Note that Angr loader will load the PIE executable with a base address of 0x400000, so we have to add this to the addresses above. The solution looks as follows.

#!/usr/bin/python

# This is how we defeat the Android license check using Angr!
# The binary is available for download on GitHub:
# https://github.com/b-mueller/obfuscation-metrics/tree/master/crackmes/android/01_license_check_1
# Written by Bernhard -- bernhard [dot] mueller [at] owasp [dot] org

import angr
import claripy
import base64

load_options = {}

# Android NDK library path:
load_options['custom_ld_path'] = ['/Users/berndt/Tools/android-ndk-r10e/platforms/android-21/arch-arm/usr/lib']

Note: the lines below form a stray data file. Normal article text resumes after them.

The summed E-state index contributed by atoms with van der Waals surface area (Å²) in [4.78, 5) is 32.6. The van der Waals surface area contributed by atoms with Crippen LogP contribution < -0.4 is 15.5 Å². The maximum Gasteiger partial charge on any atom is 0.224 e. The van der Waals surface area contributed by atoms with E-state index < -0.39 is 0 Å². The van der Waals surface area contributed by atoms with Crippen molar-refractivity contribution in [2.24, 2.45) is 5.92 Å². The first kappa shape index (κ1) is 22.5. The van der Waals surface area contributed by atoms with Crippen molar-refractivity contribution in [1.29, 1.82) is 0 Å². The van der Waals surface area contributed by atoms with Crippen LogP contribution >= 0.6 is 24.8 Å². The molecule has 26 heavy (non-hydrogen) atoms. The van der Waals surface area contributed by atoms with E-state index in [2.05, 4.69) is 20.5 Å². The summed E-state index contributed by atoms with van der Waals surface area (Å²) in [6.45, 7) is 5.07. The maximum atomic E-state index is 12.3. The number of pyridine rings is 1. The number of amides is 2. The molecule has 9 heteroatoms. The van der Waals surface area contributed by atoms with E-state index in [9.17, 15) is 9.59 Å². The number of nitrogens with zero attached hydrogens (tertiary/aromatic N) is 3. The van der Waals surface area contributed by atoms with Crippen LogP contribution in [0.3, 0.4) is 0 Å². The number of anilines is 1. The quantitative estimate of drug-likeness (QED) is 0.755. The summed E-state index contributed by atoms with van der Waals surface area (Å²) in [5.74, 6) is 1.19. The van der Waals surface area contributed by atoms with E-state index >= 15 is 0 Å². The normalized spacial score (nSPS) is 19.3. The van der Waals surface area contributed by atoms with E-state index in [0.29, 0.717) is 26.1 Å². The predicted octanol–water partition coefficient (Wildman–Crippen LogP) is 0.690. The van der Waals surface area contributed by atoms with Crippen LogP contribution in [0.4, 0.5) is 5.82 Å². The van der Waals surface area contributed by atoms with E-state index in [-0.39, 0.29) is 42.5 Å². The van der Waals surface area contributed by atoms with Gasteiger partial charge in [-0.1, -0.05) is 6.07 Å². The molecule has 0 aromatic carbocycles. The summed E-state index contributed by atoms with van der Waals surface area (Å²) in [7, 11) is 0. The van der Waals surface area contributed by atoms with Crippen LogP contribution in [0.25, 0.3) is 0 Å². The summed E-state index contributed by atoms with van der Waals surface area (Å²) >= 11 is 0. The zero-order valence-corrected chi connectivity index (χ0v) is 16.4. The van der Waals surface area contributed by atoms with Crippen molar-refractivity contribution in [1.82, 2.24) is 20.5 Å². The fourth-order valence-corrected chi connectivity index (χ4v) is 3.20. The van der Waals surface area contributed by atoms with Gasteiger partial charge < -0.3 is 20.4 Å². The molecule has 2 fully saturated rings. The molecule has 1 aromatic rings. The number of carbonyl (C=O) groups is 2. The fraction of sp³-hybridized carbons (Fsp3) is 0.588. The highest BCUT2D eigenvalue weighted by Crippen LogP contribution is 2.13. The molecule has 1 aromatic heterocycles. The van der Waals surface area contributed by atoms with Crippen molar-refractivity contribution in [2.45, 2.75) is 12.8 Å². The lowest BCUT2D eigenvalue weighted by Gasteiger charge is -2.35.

b = angr.Project("./validate", load_options = load_options)

# The key validation function starts at 0x401760, so that's where we create the initial state.
# This speeds things up a lot because we're bypassing the Base32-encoder.

state = b.factory.blank_state(addr=0x401760)

initial_path = b.factory.path(state)
path_group = b.factory.path_group(state)

# 0x401840 = Product activation passed
# 0x401854 = Incorrect serial

path_group.explore(find=0x401840, avoid=0x401854)
found = path_group.found[0]

# Get the solution string from *(R11 - 0x24).

addr = found.state.memory.load(found.state.regs.r11 - 0x24, endness='Iend_LE')
concrete_addr = found.state.se.any_int(addr)
solution = found.state.se.any_str(found.state.memory.load(concrete_addr,10))

print base64.b32encode(solution)